When I had a community garden plot in Washington, D.C., I was known to leave extra squashes and bags of basil on the desk chairs of my co-workers. In Denver, I gladly accepted dozens of fresh tomatoes from my neighbor Evelyn, who is great at growing tomatoes, but only likes them cooked. And now, in Madison, WI, I am hoping a friend coming over this afternoon will take some of my (a bit too) bountiful dill.
It’s one of the wonderful parts of this time of year–sharing the veggie and fruit bounty, the natural Vegcycle that gives us too much or too little and a chance to barter and trade to keep what we need. Today is also the day our first of the season weekly CSA (Community Supported Agriculture) box arrives from Shady Blue Farms, which has emailed us to expect asparagus, rhubarb, cilantro and more, some of which we’ll gobble right away, some of which we’ll trade and some we will cook with neighbors. I’m plotting a rhubarb pie with a friend who will also get a delivery.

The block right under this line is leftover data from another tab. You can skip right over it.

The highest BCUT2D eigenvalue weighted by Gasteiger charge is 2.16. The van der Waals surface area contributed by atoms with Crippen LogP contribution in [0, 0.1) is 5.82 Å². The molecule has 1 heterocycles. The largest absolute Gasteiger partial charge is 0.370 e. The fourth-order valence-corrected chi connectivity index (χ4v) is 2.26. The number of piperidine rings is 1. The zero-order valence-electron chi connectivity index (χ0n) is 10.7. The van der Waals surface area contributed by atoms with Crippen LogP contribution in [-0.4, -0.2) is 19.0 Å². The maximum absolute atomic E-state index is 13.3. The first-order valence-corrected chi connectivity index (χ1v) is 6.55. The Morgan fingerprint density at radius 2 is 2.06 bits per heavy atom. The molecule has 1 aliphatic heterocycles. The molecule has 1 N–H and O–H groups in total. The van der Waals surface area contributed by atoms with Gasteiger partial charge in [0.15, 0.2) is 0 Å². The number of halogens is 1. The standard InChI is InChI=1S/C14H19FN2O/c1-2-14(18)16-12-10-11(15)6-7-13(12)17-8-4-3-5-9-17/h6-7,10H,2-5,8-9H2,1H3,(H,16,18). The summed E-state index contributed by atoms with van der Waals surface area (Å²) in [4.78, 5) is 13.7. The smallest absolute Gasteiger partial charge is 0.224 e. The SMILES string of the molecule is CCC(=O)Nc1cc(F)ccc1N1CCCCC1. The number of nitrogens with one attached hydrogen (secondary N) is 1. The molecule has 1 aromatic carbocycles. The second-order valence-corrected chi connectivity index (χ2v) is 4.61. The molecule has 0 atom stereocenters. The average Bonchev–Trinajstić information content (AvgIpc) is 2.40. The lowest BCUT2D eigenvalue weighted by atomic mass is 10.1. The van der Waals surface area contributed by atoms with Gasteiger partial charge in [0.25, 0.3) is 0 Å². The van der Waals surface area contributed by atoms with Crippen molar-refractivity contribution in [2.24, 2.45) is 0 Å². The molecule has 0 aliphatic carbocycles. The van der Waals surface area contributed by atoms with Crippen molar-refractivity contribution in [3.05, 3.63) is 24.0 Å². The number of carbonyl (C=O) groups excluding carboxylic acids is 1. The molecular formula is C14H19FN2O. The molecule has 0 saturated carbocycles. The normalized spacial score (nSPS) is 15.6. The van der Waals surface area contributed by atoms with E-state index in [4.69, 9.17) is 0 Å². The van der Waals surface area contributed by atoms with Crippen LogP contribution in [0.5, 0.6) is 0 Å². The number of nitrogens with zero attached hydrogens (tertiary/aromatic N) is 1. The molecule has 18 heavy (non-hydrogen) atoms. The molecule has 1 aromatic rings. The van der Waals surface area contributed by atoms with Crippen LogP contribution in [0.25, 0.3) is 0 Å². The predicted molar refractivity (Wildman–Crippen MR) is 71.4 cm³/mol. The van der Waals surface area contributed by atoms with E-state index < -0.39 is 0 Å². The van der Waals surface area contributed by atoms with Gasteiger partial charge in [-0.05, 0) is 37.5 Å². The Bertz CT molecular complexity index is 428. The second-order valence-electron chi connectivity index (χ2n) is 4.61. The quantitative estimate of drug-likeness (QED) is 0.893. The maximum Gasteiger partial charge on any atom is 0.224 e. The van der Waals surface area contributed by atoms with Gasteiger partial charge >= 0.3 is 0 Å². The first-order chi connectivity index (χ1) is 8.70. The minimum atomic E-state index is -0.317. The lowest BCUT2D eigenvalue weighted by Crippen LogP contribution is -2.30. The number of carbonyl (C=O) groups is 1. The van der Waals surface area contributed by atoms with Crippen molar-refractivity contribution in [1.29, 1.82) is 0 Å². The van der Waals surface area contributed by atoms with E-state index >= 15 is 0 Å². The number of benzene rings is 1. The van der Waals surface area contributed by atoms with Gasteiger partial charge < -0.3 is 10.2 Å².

What’s new this year is the launching of several community web sites, a sort of Freecycle or Craigslist for veggies, to help match up those who have, say an over-abundance of Meyer Lemons and a need for tender pea shoots. We’ve become Internet friends with one, Veggietrader.com. Also check out neighborhoodfruit.com, and fallenfruit.com, a site that aims to map public fruit sources around the country and encourages people to treat them as common natural snack bars. It’s a great use of Internet community to cut down on waste and help us eat more fresh and beautiful food.